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‘Glossophobia or speech anxiety is the fear of public speaking or of speaking in general. The word glossophobia comes from the Greek γλῶσσα glōssa, meaning tongue, and φόβος phobos, fear or dread.’

Source: Wikipedia

Fear of public speaking is a very common phobia believe it or not and a form of performance anxiety. However, in business, it is extremely important for you to be able to get your point across successfully ,therefore face your fear of public speaking . It is likely that all of us will one day have to speak in public. Whether we are giving a formal presentation to an audience, or simply asking our manager for a promotion, speaking skills are essential to getting ahead in the professional world.

What is the reason for your fear?

Common reasons are fear of being judged, making a mistake, getting hurt mentally and having stage fright and forgetting your subject. Can you think of yours?

Prepare & practice

Preparation is key. Ensure you are confident in knowing your material. It will not necessarily take away that fear ( at first), but it will leave you in a good position to conquer. Plan an outline and key points, practice them in front of an audience. You can make anyone into an audience ( couch cushions, photographs or even your crockery). If you feel braver, you could ask a partner/friend to be your audience and ask them for any feedback.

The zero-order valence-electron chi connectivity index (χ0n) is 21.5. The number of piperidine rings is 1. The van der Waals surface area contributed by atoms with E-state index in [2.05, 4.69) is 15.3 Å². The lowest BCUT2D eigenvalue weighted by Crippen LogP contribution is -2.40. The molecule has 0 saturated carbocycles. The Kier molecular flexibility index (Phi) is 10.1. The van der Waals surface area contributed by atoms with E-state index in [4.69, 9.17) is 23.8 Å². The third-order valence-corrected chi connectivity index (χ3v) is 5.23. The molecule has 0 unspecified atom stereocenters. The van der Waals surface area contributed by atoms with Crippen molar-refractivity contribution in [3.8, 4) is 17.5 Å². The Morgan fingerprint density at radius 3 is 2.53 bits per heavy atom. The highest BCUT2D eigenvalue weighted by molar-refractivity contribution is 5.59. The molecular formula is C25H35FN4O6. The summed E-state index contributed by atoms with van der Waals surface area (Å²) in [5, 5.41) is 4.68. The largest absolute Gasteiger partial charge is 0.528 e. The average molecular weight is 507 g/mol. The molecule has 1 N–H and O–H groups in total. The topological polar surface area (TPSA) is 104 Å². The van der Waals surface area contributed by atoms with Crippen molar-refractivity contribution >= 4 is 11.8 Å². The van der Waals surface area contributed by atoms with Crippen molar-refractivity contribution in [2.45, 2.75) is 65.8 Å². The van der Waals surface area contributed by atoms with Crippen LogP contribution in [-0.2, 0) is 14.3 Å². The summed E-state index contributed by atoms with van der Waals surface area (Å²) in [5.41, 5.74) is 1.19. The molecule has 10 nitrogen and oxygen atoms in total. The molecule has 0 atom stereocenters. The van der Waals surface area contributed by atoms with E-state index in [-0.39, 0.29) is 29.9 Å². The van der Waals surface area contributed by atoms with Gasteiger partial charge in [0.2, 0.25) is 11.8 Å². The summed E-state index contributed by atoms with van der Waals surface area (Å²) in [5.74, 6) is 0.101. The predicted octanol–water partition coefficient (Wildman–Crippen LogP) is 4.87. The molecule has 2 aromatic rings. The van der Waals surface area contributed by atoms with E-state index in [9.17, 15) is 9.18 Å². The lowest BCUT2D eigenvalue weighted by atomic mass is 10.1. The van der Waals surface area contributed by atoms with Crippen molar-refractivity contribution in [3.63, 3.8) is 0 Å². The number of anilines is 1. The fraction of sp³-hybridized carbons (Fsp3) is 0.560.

Don’t ignore your audience but keep the main focus on your material

It is so easy to talk about your topic by avoiding eye contact with your audience. This not only makes the fear worse, this is also makes the audience less likely to connect with you. Try making eye contact regularly for 10 seconds at a time. It will be hard, but this gets easier with practice. Remember, that if you focus on the audience too much and not your material, you are more likely to loose your trail of thought.

Don’t fidget and keep a glass of water by your side

Choose a position for your hands and keep them there. When people get nervous, they start fidgeting with their hands, playing with their hair/face or anything else they can get their hands on. Sitting down or standing up, keeping  your hands together on your lap can ease your anxiety. A glass of water is also very useful, to sip during natural pauses, and prevent your mouth from drying out.

More information

This book by Kenneth McFarland has brilliant reviews and this article brilliant advice.

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